Al Maginnes


In last evening’s ticks of dusk, police pulled three juveniles from
            the Confederate cemetery, where they’d knocked over

some grave markers and graffitied others with an odd mix
            of swastikas and peace signs. In the half-light left,

their damage was hidden, but its shadow lingers between
            the oaks, sharp burn of tobacco smoke in the air, heavy feet

dragging uncut grass like the retreat of unbroken infantry, firing
            backward as they go. Battlefield or cemetery, the living

demand more fear than the dead. They are the ones who appear
            out of corridors we thought abandoned, wearing faces

we’ve lost the name to. There are always birds,
            dusty veterans, pecking around that graveyard, who fly

in the wolf-hour between sunset and full dark to perch
            inside bodies slowly claimed by night, lost to us

like friends who suddenly cross the threshold of a new faith
            and now only speak a language we no longer share.

The ones we lose are out there without us, living in bags
            of slowly wrinkling skin, lost in the dry grass

where wind takes itself to lie down and gaze full-faced
            into the flat blue plane of sky, time’s fields of dust

shifting between them. They chorus behind us,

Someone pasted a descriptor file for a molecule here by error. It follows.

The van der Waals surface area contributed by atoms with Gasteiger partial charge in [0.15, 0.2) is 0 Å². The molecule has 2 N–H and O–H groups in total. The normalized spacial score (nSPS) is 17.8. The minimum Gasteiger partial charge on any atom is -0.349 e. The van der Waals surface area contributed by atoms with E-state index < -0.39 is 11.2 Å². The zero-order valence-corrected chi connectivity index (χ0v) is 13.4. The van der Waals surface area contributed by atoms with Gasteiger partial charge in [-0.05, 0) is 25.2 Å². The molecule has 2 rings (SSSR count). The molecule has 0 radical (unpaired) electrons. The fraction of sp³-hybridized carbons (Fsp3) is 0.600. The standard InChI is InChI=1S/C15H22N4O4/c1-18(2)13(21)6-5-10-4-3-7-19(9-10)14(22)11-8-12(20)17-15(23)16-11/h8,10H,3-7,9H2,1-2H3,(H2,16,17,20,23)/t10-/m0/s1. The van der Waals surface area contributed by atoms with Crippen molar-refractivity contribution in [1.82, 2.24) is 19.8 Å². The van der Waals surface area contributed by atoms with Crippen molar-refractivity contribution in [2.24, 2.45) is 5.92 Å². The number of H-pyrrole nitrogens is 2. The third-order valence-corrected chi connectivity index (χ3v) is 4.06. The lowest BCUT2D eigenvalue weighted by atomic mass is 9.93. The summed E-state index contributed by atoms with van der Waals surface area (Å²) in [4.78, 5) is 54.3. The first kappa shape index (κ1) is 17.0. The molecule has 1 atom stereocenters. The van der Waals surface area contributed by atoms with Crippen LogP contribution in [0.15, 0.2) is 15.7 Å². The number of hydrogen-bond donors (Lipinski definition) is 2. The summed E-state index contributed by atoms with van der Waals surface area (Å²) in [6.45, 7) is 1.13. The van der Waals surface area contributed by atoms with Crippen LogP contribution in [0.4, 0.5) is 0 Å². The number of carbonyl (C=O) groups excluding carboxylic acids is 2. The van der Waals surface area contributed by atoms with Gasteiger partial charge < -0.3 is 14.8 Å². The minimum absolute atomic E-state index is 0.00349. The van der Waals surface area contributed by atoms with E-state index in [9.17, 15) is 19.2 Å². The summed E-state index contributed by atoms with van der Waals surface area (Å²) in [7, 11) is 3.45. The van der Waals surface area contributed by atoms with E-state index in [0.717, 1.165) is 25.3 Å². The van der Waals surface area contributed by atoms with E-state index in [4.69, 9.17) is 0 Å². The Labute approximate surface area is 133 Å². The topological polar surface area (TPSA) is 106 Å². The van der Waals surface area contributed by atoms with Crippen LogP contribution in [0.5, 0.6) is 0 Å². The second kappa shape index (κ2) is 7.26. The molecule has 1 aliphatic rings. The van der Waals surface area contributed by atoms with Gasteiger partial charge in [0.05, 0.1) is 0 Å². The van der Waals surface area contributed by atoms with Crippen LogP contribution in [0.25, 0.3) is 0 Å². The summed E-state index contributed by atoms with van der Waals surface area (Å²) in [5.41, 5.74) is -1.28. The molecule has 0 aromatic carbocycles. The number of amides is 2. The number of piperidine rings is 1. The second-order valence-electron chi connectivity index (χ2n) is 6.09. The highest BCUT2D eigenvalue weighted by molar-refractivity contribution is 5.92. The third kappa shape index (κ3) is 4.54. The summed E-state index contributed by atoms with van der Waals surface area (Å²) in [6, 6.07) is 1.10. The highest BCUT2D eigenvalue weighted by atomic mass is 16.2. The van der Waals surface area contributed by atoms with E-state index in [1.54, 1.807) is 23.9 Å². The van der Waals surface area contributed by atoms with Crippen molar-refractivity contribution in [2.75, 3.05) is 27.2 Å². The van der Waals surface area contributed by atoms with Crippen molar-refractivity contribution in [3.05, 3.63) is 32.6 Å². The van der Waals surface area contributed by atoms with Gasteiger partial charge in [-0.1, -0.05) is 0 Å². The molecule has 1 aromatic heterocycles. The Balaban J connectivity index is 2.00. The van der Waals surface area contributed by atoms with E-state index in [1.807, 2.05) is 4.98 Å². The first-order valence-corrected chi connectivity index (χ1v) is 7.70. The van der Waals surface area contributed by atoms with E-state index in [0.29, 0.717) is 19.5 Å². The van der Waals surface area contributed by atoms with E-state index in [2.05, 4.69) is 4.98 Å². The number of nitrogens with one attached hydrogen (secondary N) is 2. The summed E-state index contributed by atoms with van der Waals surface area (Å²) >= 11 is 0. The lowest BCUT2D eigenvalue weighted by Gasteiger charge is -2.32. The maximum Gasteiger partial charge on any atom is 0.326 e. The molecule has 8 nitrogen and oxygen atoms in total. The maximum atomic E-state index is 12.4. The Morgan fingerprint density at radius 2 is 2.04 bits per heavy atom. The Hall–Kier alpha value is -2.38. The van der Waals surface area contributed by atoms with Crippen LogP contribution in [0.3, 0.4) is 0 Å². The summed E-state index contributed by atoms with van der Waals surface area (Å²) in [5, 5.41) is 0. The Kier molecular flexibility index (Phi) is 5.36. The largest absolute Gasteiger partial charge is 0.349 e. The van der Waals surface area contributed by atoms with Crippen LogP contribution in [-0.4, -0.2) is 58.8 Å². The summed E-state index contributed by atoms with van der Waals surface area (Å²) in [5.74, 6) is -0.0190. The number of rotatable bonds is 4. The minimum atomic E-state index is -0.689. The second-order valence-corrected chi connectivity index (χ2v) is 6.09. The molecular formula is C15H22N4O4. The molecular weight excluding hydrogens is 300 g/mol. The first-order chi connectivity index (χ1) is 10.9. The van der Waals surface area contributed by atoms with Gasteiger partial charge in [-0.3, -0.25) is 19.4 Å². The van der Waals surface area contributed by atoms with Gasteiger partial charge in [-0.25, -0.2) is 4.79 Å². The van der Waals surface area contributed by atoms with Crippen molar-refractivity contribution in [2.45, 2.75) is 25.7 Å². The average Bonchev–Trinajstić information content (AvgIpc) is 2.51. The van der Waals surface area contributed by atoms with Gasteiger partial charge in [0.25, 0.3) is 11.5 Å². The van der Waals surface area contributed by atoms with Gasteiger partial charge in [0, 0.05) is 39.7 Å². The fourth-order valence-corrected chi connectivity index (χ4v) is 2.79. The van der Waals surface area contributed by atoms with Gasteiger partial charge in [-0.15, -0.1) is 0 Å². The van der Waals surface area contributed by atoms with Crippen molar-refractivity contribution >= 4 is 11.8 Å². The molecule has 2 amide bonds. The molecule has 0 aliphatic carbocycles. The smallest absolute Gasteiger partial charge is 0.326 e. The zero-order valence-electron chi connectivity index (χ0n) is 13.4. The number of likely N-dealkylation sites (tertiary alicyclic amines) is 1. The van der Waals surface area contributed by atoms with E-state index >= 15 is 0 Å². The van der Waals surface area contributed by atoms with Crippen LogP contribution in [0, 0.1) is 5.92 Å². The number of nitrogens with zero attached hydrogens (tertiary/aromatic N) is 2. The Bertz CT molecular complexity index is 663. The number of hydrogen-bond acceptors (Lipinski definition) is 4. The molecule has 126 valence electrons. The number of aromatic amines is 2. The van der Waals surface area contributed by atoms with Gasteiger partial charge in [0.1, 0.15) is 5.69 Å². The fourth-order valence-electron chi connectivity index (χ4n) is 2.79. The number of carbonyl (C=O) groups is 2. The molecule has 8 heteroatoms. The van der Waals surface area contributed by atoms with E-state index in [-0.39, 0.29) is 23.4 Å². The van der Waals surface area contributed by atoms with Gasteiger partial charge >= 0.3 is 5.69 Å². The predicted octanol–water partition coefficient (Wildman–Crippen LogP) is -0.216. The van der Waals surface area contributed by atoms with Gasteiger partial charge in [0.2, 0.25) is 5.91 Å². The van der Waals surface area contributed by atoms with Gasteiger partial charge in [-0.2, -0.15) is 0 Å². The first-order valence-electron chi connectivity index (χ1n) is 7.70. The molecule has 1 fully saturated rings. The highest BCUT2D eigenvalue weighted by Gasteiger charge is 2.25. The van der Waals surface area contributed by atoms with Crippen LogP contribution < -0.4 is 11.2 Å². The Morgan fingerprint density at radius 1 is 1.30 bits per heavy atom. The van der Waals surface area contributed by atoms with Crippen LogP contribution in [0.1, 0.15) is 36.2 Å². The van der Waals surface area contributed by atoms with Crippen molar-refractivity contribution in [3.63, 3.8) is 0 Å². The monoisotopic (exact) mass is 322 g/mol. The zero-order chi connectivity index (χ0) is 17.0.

those half-ghosts, silences, memories abandoned

like some nomadic tribes I’ve heard of who left
            the ones too weak to continue, settling them

on an ice floe or in a pocket of shade, then walking away
            from their fading voices, even their names.

Yet they return. Tell me you have not seen the gray,
            heavy face of one you knew years before,

tried not to recall the feel of hands now creped
            by skin thin as paper as they picked over

lettuce and sweet potatoes. Halfway down the cereal aisle,
            you recall a bruised Volvo, the smell of the house

where you slept in those days, skin that smelled of burned oil,
            all returning with the note of uncertainty that shades

every sentence that long-ago voice said. That note echoes
            as you pay and walk from the store, still amazed

you can enter your past as easily as you open
            an unlocked gate, then walk back into this life,

your half-ghosts quieted so abruptly you understand
            you are neither fully haunted nor forgiven.

Al Maginnes

is the author of eight collections of poetry, including, most recently, Sleeping Through the Graveyard Shift (Redhawk Press). His seventh book, The Next Place, was published in the spring of 2017 by Iris Press. He has recently contributed to Plume, Lake Effect, American Journal of Poetry, and Tar River Poetry. He lives in Raleigh, North Carolina, and recently retired from teaching.